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IEEE 1284: Updating the PC parallel port

Posted: 30 Mar 2001     Print Version  Bookmark and Share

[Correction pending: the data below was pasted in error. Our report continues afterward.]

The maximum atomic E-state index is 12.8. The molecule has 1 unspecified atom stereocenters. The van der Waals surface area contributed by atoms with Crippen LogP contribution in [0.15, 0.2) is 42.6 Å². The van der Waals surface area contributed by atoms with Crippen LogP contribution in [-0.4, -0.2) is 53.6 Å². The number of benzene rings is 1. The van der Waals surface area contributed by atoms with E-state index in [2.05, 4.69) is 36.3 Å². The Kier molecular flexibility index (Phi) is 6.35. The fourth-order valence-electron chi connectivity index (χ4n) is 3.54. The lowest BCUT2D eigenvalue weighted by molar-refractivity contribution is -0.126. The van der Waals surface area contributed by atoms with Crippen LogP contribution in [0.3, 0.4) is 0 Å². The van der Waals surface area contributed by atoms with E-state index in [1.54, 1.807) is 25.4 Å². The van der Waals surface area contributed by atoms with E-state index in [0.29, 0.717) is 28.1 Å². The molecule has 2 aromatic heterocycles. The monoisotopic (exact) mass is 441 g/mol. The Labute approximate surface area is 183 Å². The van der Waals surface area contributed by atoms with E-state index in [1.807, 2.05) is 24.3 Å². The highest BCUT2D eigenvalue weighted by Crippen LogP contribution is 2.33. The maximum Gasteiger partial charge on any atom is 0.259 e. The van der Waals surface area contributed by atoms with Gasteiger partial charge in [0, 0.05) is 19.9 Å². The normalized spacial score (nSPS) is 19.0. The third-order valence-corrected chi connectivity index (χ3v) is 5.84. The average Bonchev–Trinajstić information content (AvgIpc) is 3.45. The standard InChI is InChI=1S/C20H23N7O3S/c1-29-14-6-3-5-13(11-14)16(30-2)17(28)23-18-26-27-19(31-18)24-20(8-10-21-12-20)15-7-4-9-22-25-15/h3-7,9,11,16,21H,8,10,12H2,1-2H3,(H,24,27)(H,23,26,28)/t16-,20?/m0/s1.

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Application Note 062 ________________________________ Product and company names are trademarks or trade names of their respective companies. 340897A-01 ) Copyright 1995 National Instruments Corporation. All rights reserved. October 1995 IEEE 1284 - Updating the PC Parallel Port Heidi Frock Most personal computers today are equipped with a parallel port, commonly used to connect the computer to a parallel printer. Because it is available on most personal computers, the parallel port is a perfect choice for connection to other peripheral devices. However, communication to peripherals across the parallel port is limited because the interface is traditionally unidirectional and there is no standard specification for the interface. Additionally, although the performance of the PC has dramatically increased, the parallel port has remained the same. This situation has led to the development of a new parallel port standard - IEEE Standard 1284-1994. This standard is based on the original Centronics Standard Parallel Port (SPP) specification, and includes the Enhanced Parallel Port (EPP) and Extended Capabilities Port (ECP). This document describes SPP, EPP, and ECP, as defined by IEEE 1284. The Standard Parallel Port - the Centronics Parallel Port The Standard Parallel Port (SPP) is also known as the Centronics parallel port. Centronics Data Computer Corporation developed the interface in the mid-1960s to be an 8-bit unidirectional parallel host-to-printer connection. The interface became widely used; however, no industry-standard specification was developed to define the interface. The Centronics "standard" defines a 36-pin champ connector and interface signals for the printer side of the connection. The host side implementation varied widely until the introduction of the IBM PC in 1981. The host parallel port implementation used on the IBM PC, also referred to as the PC parallel interface, became the de facto industry PC parallel port interface. The PC parallel interface defines a 25-pin DSub connector with 8 unidirectional data lines, four control lines, and five status lines. A description of these signals is in Table 1. Because there is no written standard, the timing relationships between the handshaking signals vary widely among printers from different manufacturers, even though they may all claim Centronics compatibility. This document will focus on the IBM PC parallel interface timing, the most common in the industry. 2 Table 1. The IEEE 1284 Signal Line Descriptions SPP Signal Name EPP Signal Name ECP Signal Name Source Connector Pinout Data8-1 Unidirectional data lines. Data8 is the most significant. AD8-1 Bi-directional address and data lines. AD8 is the most significant. Data8-1 Bi-directional address and data lines. Data8 is the most significant. Host/ Peripheral 1284-A: 9 - 2 1284-B: 9 - 2 1284-C: 13 - 6 STROBE* Data is valid during an active low pulse on this line. WRITE* This signal is low during a write operation and high during a read operation. HostClk This forward direction handshaking line is interlocked with PeriphAck and driven low when data is valid. Host 1284-A: 1 1284-B: 1 1284-C: 15 AUTOFD* Usage of this line varies. Most printers will perform a line feed after each carriage return when this line is low, and carriage returns only when this line is high. DSTROBE* This signal denotes data cycles. During a write operation, data is valid when this signal is active. During a read operation, this signal is low when the host is ready to receive data. HostAck In the forward direction, this line is driven low for a command transfer, and high for a data transfer. In the reverse direction, this signal is a handshaking line interlocked with PeriphClk. Host 1284-A: 14 1284-B: 14 1284-C: 17 INIT* This line is held low for a minimum of 50 5s to reset the printer and clear the print buffer. INIT* This line is driven low to terminate EPP mode and return to SPP mode. ReverseRequest* This line is driven low to place the parallel port interface in the reverse direction. Host 1284-A: 16 1284-B: 31 1284-C: 14 SelectIn* The host drives this line low to select the peripheral. ASTROBE* This line denotes address cycles. When this signal is low, AD8-1 is an address. 1284 Active The host drives this line high while in ECP mode, and low to terminate ECP mode. Host 1284-A: 17 1284-B: 36 1284-C: 16 ACK* The peripheral pulses this line low when it has received the previous data and is ready to receive more data. The rising edge of ACK* can be enabled to interrupt the host. INTR* The peripheral can enable this signal to interrupt the host on the low to high transition. PeriphClk The peripheral drives this reverse direction handshaking line low to indicate that the data is valid. PeriphClk is interlocked with HostAck. Peripheral 1284-A: 10 1284-B: 10 1284-C: 3 BUSY The peripheral drives this signal high to indicate that it is not ready to receive data. WAIT* The peripheral drives this signal low to acknowledge that it has successfully completed the data or address transfer initiated by the host. PeriphAck This forward direction handshaking line is interlocked with HostClk and driven by the peripheral to acknowledge data received from the host. During reverse direction transfers, the peripheral drives this line high during data transfers and low during command transfers. Peripheral 1284-A: 11 1284-B: 11 1284-C: 1 PError Usage of this line varies. Printers typically drive this signal high during a paper empty condition. User Defined AckReverse* The peripheral drives this line to follow the level of the ReverseRequest* line. Peripheral 1284-A: 12 1284-B: 12 1284-C: 5 Select The peripheral drives this signal high when it is selected and ready for data transfer. User Defined XFlag The peripheral drives this line high to indicate that it uses ECP mode. Peripheral 1284-A: 13 1284-B: 13 1284-C: 2 FAULT* Usage of this line varies. Peripherals usually drive this line low when an error condition exists. User Defined PeriphRequest* The peripheral drives this signal low to request a reverse transfer. This line can be used to interrupt the host. Peripheral 1284-A: 15 1284-B: 32 1284-C: 4 3 Figure 1. SPP Data Transfer Timing The basic SPP data transfer is shown in Figure 1. When the printer is ready to receive data, it drives BUSY low. The host drives valid data on the data lines, waits a minimum of 500 ns, then pulses STROBE* for a minimum of 500 ns. Valid data must remain on the data lines for a minimum of 500 ns after the rising edge of STROBE*. The printer will receive the data and drive BUSY active to indicate that it is processing the data. When the printer has completed the data transfer, it will pulse the ACK* line active for a minimum of 500 ns and de-assert BUSY, indicating it is ready for the next data byte. The SPP defines three registers to manipulate the parallel port data and control lines and read the parallel port status lines. These registers and the corresponding offset to the parallel port starting address are shown in Table 2. Table 2. SPP Registers Register Offset 7 6 5 4 3 2 1 0 Data Register 0 D7 D6 D5 D4 D3 D2 D1 D0 Status Register 1 BUSY* ACK* PError Select FAULT* IRQ* Reserved Reserved Control Register 2 Reserved Reserved Reserved IRQEN SelectIn INIT* AUTOFD STROBE The host computer software must execute four steps to perform one data byte transfer across the parallel port: 1. Write valid data to the data register 2. Poll the BUSY line - wait for it to be inactive 3. Write to the control register to drive STROBE active 4. Write to the control register to de-assert the STROBE signal The minimum setup, hold and pulse width times required by SPP data transfers greatly limits performance. Taking into account software latency times, the maximum possible transfer rates are 150 kbytes/s. Typical transfer rates are around 10 kbytes/s. 4 Many file transfer programs overcome the unidirectional limitation of the PC parallel port by using four of the status lines (SLCT, BUSY, PE, ERROR) to send data to the host four bits at a time. The ACK line can be used to interrupt the host to indicate that data is ready to be read. The Bidirectional Port The IBM PS/2 computer enhanced the standard PC parallel interface by adding bidirectional drivers to the eight data lines. The I/O connector and signal assignments remained the same. A parallel port with bidirectional drivers is often referred to as an extended mode parallel port. IBM refers to a bidirectional port as a Type 1 parallel port. IBM also defines Type 2 and Type 3 parallel ports which use a DMA channel to write/read blocks of data to/from the parallel port. The parallel port on most computers is configured at the factory to operate as an unidirectional parallel port. A setup utility specifically for the system must be used to select bidirectional operation. The Register map for an IBM PS/2 parallel port is shown in Table 3. An extended mode (Type 1) parallel port has only the first three registers. These registers are identical to the SPP register set with an additional Direction bit in the parallel port control register. The last three registers in Table 3 are only present in Type 2 and 3 parallel ports. Type 2 and 3 DMA transfers follow the SPP timing as described earlier. During Type 2 or 3 DMA writes, the DMA controller writes data to the data register and a STROBE pulse is automatically sent. When the ACK is received from the peripheral, a DMA request is sent and the next byte is then transferred. The peripheral can drive BUSY to hold off the transfer. During Type 2 or 3 DMA reads, a pulse on the ACK line generates a DMA request and initiates the transfer to system memory. The DMA controller reads the data register and a STROBE pulse is automatically generated. Although IBM defined Type 2 and 3 parallel ports to increase parallel port performance, only IBM computers implement the ports. Thus, there is a lack of software that takes advantage of the DMA feature. By comparison, EPP and ECP are industry standards supported by a wide variety of hardware and software manufacturers. Table 3. Bidirectional Port Registers Register Offset 7 6 5 4 3 2 1 0 Data Register 0 D7 D6 D5 D4 D3 D2 D1 D0 Status Register 1 BUSY* ACK* PError Select FAULT* IRQ* Reserved Reserved Control Register 2 Auto Strobe Reserved Direction IRQEN SelectIn INIT* AUTOFD STROBE Interface Control Register 3 Start DMA Reset EOD TC/ACK IRQEN Select IRQEN FAULT IRQEN PError IRQEN Set EOD DMAEN Interface Status Register 4 Reserved EOD TC/ACK INT Select INT FAULT INT PError INT Reserved Reserved Reserved Register 5 Reserved Reserved Reserved Reserved Reserved Reserved Reserved Reserved Enhanced Parallel Port - EPP EPP was developed to provide for high-speed, bidirectional data transfers that are compatible with the register map of the existing standard parallel port. The EPP specification assigns traditional microprocessor bus signaling functions to the standard parallel port lines (i.e. address strobe, data strobe) to access adapter hardware directly. See Table 1 for a description of these parallel port signals. A data transfer on a standard parallel port requires several software steps. EPP adds additional hardware and registers to automatically generate control strobes and data transfer handshaking with a single I/O instruction. With 5 an ISA machine, maximum possible transfer rates are 2 Mbytes/s. Transfer rates up to 10 Mbytes/s can be achieved on other platforms. EPP operations are typically two-phase bus cycles initiated by the host. The host first selects a register within the peripheral and performs an address cycle. Then the host performs a series of read and/or writes to that selected register. EPP defines a single interrupt request signal, INTR, enabling the peripheral with a means to signal the host. EPP has four basic operations - address write, address read, data write, and data read. An EPP Address Write cycle is shown in Figure 2. The host first asserts WRITE*, places the address byte on the AD8-1 lines, and asserts ASTROBE*. The peripheral de-asserts WAIT* indicating that it is ready for the address byte. The host then de-asserts ASTROBE* and the peripheral latches the address lines on the rising edge of ASTROBE*. The peripheral then indicates that it is ready for the next cycle by asserting WAIT*. Figure 2. EPP Address Write Cycle An EPP Address Read cycle is shown in Figure 3. The host de-asserts WRITE*, places the AD7-0 lines in a high impedance state, and asserts the ASTROBE* signal. The peripheral then drives the address byte on the AD7-0 lines and re-asserts WAIT* to indicate that the address byte is valid. The host will read the address lines when it sees the WAIT* unasserted, and then de-asserts ASTROBE. The peripheral then places the AD8-1 lines in an high impedance state and asserts WAIT* to indicate it is ready for the next cycle. Figure 3. EPP Address Read Cycle An EPP Data Write cycle is shown in Figure 4. The host first asserts WRITE*, places the data byte on the AD8-1 lines, and asserts DSTROBE*. The peripheral de-asserts WAIT* indicating that it is ready for the data byte. The 6 host then de-asserts DSTROBE* and the peripheral latches the data lines on the rising edge of DSTROBE*. The peripheral then indicates that it is ready for the next cycle by asserting WAIT*. WRITE* ASTROBE* DSTROBE* AD8-1 WAIT* Data Byte Figure 4. EPP Data Write Cycle An EPP Data Read cycle is shown in Figure 5. The host de-asserts WRITE*, places the AD8-1 lines in a high impedance state, and asserts the DSTROBE* signal. The peripheral then drives the data byte on the AD8-1 lines and re-asserts WAIT* to indicate that the data byte is valid. The host will read the data lines when it sees the WAIT* unasserted, and then de-asserts DSTROBE*. The peripheral then places the AD8-1 lines in an high impedance state and asserts WAIT* to indicate it is ready for the next cycle. WRITE* ASTROBE* DSTROBE* AD8-1 WAIT* Data Byte Figure 5. EPP Data Read Cycle EPP defines five parallel port registers in addition to the three registers of the standard parallel port. These registers are used to automatically place the address or data information on the parallel port data lines and then generate the address strobe and data strobe signals automatically. The parallel port register set for EPP is shown in Table 4. The parallel port data register, status register, and control register have the same bit assignments as described for standard parallel ports. Data written to the Auto Address Strobe register is placed on the parallel port data lines followed by an automatic active low pulse on the ASTROBE* line. Data written to any of the Auto Data Strobe registers is placed on the parallel port data lines followed by an automatic active low pulse on the DSTROBE* line. When one of the Auto Data Strobe registers is read, the DSTROBE* line is pulsed and the value on the parallel port data lines is returned. The microprocessor bus architecture of the EPP standard makes it ideal for communicating directly to peripheral hardware; it acts like a mini-expansion port aimed at accessing intelligent peripherals which are controlled with register accesses. 7 Table 4. EPP Mode Parallel Port Register Map Register Read or Write Register Offset Parallel Port Data Register Write 0 Parallel Port Status Register Read 1 Parallel Port Control Register Read/Write 2 Auto Address Strobe Register Read/Write 3 Auto Data Strobe Register Read/Write 4 Auto Data Strobe Register Read/Write 5 Auto Data Strobe Register Read/Write 6 Auto Data Strobe Register Read/Write 7 Extended Capabilities Port - ECP ECP is an extension to the standard parallel port developed by Microsoft and Hewlett Packard. The specification defines automatic hardware handshaking, command and data cycles, and DMA transfers to a FIFO location. The handshaking signals for data transfers have the same timing relationships as defined for standard parallel ports. Table 1 shows the parallel port signal line descriptions for an ECP parallel port. ECP claims maximum transfer rates of 2.4 Mbytes/s when performing DMA transfers on an ISA computer. ECP defines data transfers from the host computer to the peripheral as forward transfers. Figure 6 shows an ECP forward transfer. In the forward direction, the host will drive HostClk low when data is available on the parallel port lines, and the peripheral will drive PeriphAck high after it accepts the data. D8-1 HostClk PeriphAck ReverseRequest* Figure 6. ECP Forward Transfer 8 Data transfers from the peripheral to the host computer are called reverse transfers. Figure 7 shows an ECP reverse direction transfer. In the reverse direction, the peripheral will drive PeriphClk low when data is available on the parallel port lines, and the host will drive HostAck low after it has accepted the data. D8-1 PeriphClk HostAck ReverseRequest* AckReverse* Figure 7. ECP Reverse Transfer 9 ECP defines two types of address cycles. The first is channel addressing which is used to address registers in a peripheral. The second is part of a simple data compression scheme. A run length count is specified during the address cycle to indicate the number of times the next data byte received is to occur in the data buffer. Table 5. ECP Mode Parallel Port Register Map Register Offset 7 6 5 4 3 2 1 0 Data Register 0 D7 D6 D5 D4 D3 D2 D1 D0 Status Register 1 BUSY* ACK* PError Select FAULT* IRQ* Reserved Reserved Control Register 2 Auto Strobe Reserved Direction IRQEN SelectIn INIT* AUTOFD STROBE ECP Address FIFO Register 0 dType A6 A5 A4 A3 A2 A1 A0 ECP Data FIFO Register 400 D7 D6 D5 D4 D3 D2 D1 D0 ECP Data FIFO Upper Register (optional) 401 D15 D14 D13 D12 D11 D10 D9 D8 Test FIFO Register (ECP FIFO Mode) 400 D7 D6 D5 D4 D3 D2 D1 D0 Test FIFO Upper Register (ECP FIFO Mode) 401 D15 D14 D13 D12 D11 D10 D9 D8 Configuration Register A (ECP Config. Mode) 400 impID3 impID2 impID1 impID0 Reserved Reserved Reserved Reserved Configuration Register B (ECP Config. Mode) 401 compress intrValue intrLine2 intrLine1 intrLine0 dmaCh2 dmaCh1 dmaCh0 Extended Control Register 402 mode2 mode1 mode0 ErrIntr En* dmaEn service Intr full empty ECP defines six registers in addition to the three standard parallel port registers. These new registers automatically place the address or data information on the parallel port data lines and then generate the parallel port handshaking signals. The parallel port register set for ECP is shown in Table 5. The ECP Address and Data FIFOs contain at least 16 bytes and are used in both the forward and reverse directions for smooth data flow and improved data transfer rates. Data written to the ECP Address FIFO register is automatically transmitted on the parallel port. The ECP Data FIFO Register is used to transfer data between the host and peripheral. The goal of ECP is to improve the parallel port for plug-and-play and Windows environments by making the interface bidirectional and increasing performance. 10 The IEEE 1284 Standard The IEEE 1284 standard defines an interface compatible with several distinct operating modes including EPP, ECP, a Compatibility mode for unidirectional communication with existing SPP ports, and Nibble and Byte modes for bidirectional communication with existing unidirectional and bidirectional ports. Negotiation All devices in an IEEE 1284 system power up in Compatibility mode; a device may be designed to use one or several of the IEEE 1284 operating modes. Using a negotiation sequence, the host obtains a Device/ID code from the peripheral and then selects a compatible operating mode. The host performs the following steps to execute an IEEE 1284 negotiation sequence. See Figure 8. 7 Place the IEEE 1284 8-bit extensibility code on the data lines, see Table 6. 7 Assert the SelectIn* line high and the AUTOFD* line low. 7 The peripheral will then drive PError high, ACK* low, FAULT* high and Select high if it is IEEE 1284 compliant. If the peripheral does not drive these lines, the host must assume that it is not 1284 compliant and treat it as such. 7 Drive STROBE* low. 7 Drive STROBE* high, AUTOFD* high. 7 The peripheral will then drive PError low, FAULT* low, Select high if the extensibility code matched a mode that it offers. 7 The peripheral will drive ACK* high indicating the status lines are valid. Figure 8. IEEE 1284 Negotiation 11 Table 6. 1284 Extensibility Request Bytes Extensibility Byte Definition Description 1000 0000 Request Extensibility Link This byte is used to add a second extensibility request byte to the negotiation phase. This allows for mode modes in the future. 0100 0000 Request EPP Mode 0010 0000 Request ECP Mode with RLE ECP mode with run-length encoding (RLE) data decompression 0001 0000 Request ECP Mode ECP mode without data decompression 0000 1000 Reserved Reserved for future use 0000 0100 Request Device ID using Nibble Mode Receive the Device ID a nibble at a time across the status lines 0000 0101 Request Device ID using Byte Mode Receive the Device ID a byte at a time across the data lines. 0001 0100 Request Device ID using ECP Mode without RLE Receive the Device ID without ECP data compression 0011 0100 Request Device ID using ECP Mode with RLE Receive the Device ID with ECP data compression 0000 0010 Reserved Reserved for future use 0000 0001 Byte Mode Reverse Channel Transfer Use the data lines bidirectionally to send data from the peripheral to the host. 0000 0000 Nibble Mode Reverse Channel Transfer Use the parallel port status lines to send data one nibble at a time from the peripheral to the host. To exit the Nibble, Byte, or one of the ECP modes, the host sets SelectIn* low. To exit the EPP mode, the host asserts the INIT* line. In both cases, the peripheral device will reset into Compatibility Mode (unidirectional SPP operation). Device ID The Device ID is a length field followed by a string of ASCII characters defining the peripheral's characteristics and/or capabilities. This method was chosen because it does not require a central authority to assign device and manufacturer codes. In a Plug and Play system, the host must be able to determine that a device has been added, identify it, and automatically install the necessary device drivers. The host will use the Device ID sequence to recognize parallel port devices. Connectors and Cables IEEE 1284 defines three interface connectors: 1284-A, 1284-B and 1284-C. The 1284-A connector is equivalent to the existing 25-pin DSub connector commonly used on the host side of the connection. The 1284-B connector is equivalent to the 36-pin Champ connector commonly used on the peripheral side of the connection. The 1284-C connection is a new 36-pin 0.050 centerline connector. The 1284 specification recommends this connector for both the host and peripheral sides of the connection. See Table 7 for the SPP pin assignments for each specified IEEE 1284 connector. 12 Table 7. SPP Signal Assignments for Defined IEEE 1284 Connectors Pin Number 1284-A 25-pin Dsub 1284-B 36-pin Champ 1284-C 36-pin high density 1 STROBE* STROBE* BUSY 2 Data1 Data1 Select 3 Data2 Data2 ACK* 4 Data3 Data3 FAULT* 5 Data4 Data4 PError 6 Data5 Data5 Data1 7 Data6 Data6 Data2 8 Data7 Data7 Data3 9 Data8 Data8 Data4 10 ACK* ACK* Data5 11 BUSY BUSY Data6 12 PError PError Data7 13 Select Select Data8 14 AUTOFD* AUTOFD* INIT* 15 FAULT* Not Defined STROBE* 16 INIT* Logic Ground SelectIn* 17 SelectIn* Chassis Ground AUTOFD* 18 Ground Peripheral Logic High Host Logic High 19 Ground Ground Ground 20 Ground Ground Ground 21 Ground Ground Ground 22 Ground Ground Ground 23 Ground Ground Ground 24 Ground Ground Ground 25 Ground Ground Ground 13 Pin Number 1284-A 25-pin Dsub 1284-B 36-pin Champ 1284-C 36-pin high density 26 Ground Ground 28 Ground Ground 29 Ground Ground 30 Ground Ground 31 INIT* Ground 32 FAULT* Ground 33 Not Defined Ground 34 Not Defined Ground 35 Not Defined Ground 36 SelectIn* Peripheral Logic High The 1284 standard also specifies a new "IEEE 1284 compliant" cable assembly, which shall meet specific electrical characteristics. These cables are designed for maximum performance and must be clearly labeled as IEEE 1284 compliant. Daisy Chaining Under the IEEE 1284 Daisy Chain Specification, up to eight devices can be connected to a single parallel port. Each daisy chain device has two parallel port connectors - a host and a pass through connector. The host is connected to the host connector on the first device. The pass through connector of the first device is connected to the host connector of the next device, and so on. A device that does not support daisy chaining can be connected to the pass through connector of the last daisy chain device. Conclusion The IEEE 1284 standard brings definition and higher performance to the PC parallel port. Parallel port devices will become easier to configure because new operating systems will bring Plug and Play to the parallel port with the Device/ID identification sequence. With these enhancements, the parallel port will be an even better low-cost, readily available I/O port on the PC. References IEEE Standard 1284-1994 IBM PS/2 Technical Reference, IBM ECP Specification, Microsoft 1284 Daisy Chain Specification, DISCTEC Plug and Play Parallel Port Devices Specification, Microsoft